So I said we might not write again until Nanjing, but unfortunately Sarah’s poor tummy has been socked with round one of a mystery Chinese punch, so I’ve had a little time this evening to collect the pictures from today and write an update.
Today (Saturday) was our second and unfortunately final “recharge” day out here in the countryside, as this quick portion of the trip comes to an end tomorrow when we fly to the little lotus’ city. We knew coming in that by choosing a remote area of China like Yangshuo, we’d not only want to relax a bit… but more importantly, see a unique part of the little lotus’ birth country. When one day she asks us “What is China like?”, we want to be able to share both the urban and the rural side of the story. Visiting only Nanjing and Guangzhou (both required) would be like only visiting Chicago and Atlanta, then describing America. Even in our two weeks here stopping at five different cities, it would be impossible to fully understand this vast land.
So as easy as it would have been to be “river bums” again today, we instead chose to venture deep into the countryside to visit nearby villages. We started the day early with another breakfast by the Yulong River. But to our surprise, our breakfast of green tea and Guilin rice noodles concluded with the first wave of hundreds of small, handmade, bamboo rafts that would float down the river, one after another, over the course of the day (check out the video below). These rafts are used by farmers for transport, and of course by (mostly Asian) tourists hoping to see the sights via native passageways. Funny enough, as we sat in our wooden chairs watching the first round of rafts pass by, many locals would wave to us and every so often one would yell a friendly “hal-lo!” over to us on the shore. They were likely surprised to hear this 6+ foot white man fire back an even friendlier “nǐhǎo!”. We had a couple of good chuckles (especially with the two or three locals who sang loudly as they rowed), and it further reaffirmed our belief that we’re all brothers and sisters in this world, regardless of place or circumstance.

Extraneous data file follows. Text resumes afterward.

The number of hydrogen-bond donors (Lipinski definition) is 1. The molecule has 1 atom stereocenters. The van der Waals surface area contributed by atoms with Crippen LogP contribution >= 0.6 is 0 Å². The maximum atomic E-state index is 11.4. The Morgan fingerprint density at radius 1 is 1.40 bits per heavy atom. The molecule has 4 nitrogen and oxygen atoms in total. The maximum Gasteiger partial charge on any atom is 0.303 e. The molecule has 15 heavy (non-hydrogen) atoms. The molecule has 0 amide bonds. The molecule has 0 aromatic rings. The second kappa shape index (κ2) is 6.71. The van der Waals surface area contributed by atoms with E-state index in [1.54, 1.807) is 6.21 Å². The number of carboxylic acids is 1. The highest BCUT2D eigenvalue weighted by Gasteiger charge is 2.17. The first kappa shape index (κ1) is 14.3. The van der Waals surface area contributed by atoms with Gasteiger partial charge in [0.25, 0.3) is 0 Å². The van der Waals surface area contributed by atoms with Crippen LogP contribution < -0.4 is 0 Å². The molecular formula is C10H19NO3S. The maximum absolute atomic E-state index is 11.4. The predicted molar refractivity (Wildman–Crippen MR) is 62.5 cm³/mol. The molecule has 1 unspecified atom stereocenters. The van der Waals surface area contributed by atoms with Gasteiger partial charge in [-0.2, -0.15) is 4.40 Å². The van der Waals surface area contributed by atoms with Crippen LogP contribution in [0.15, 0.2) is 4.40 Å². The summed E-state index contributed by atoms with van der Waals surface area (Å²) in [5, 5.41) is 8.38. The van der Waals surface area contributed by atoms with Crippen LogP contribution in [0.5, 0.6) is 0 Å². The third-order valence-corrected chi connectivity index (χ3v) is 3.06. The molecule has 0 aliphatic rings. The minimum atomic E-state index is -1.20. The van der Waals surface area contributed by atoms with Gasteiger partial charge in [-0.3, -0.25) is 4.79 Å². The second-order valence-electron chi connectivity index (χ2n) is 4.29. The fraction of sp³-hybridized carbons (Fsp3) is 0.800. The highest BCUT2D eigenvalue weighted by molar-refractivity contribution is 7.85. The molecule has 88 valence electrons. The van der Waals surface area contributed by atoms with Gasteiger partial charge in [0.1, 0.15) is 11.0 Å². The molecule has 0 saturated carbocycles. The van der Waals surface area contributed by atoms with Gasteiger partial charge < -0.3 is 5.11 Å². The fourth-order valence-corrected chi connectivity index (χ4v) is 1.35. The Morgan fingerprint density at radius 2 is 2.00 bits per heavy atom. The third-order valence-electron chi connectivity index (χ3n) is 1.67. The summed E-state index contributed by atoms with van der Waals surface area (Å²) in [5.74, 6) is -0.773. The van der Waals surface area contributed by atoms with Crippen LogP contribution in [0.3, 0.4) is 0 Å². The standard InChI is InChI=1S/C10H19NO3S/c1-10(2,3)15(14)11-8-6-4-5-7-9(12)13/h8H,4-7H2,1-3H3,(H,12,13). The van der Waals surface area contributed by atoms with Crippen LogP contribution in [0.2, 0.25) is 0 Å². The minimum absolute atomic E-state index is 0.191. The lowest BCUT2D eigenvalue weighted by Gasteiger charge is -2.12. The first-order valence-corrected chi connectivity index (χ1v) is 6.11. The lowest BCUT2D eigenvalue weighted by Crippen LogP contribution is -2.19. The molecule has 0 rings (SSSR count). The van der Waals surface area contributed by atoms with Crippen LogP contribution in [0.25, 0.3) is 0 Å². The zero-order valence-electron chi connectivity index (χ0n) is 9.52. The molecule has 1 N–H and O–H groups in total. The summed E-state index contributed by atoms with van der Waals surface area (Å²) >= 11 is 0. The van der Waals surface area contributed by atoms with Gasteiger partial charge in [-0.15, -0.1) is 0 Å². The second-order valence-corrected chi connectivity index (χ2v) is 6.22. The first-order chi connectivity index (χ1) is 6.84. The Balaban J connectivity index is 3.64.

After breakfast, we hopped on a couple of rickety bikes that the retreat loaned us, and after 10 minutes of trying to decipher broken English at the front desk to comprehend directions… we decided to wing it and set out peddling along the small country road. The goal was to end up at a sister hotel in Moon Hill Village for lunch, and my-oh-my what sights and sounds we encountered along the way.
If this is considered rural China, then we may be in for a frantic awakening once we reach the big cities. We continue to grapple with the conflicting emotions about the China we’ve seen so far being so rich with scenic beauty, and the people being so pragmatically pleasant at heart… but to be quite honest, it’s just plain filthy and loud everywhere you look other than the untouched nature in the distance. As we rode our bikes today to the nearby villages, we got our first taste of exhaust smog and I’m now quite sure muffler emission checks don’t exist in this neck of the woods. And, holy cow, these are some horn-happy people! Notice the street sign in the pictures below that *attempts* to keep the noise down in residential areas.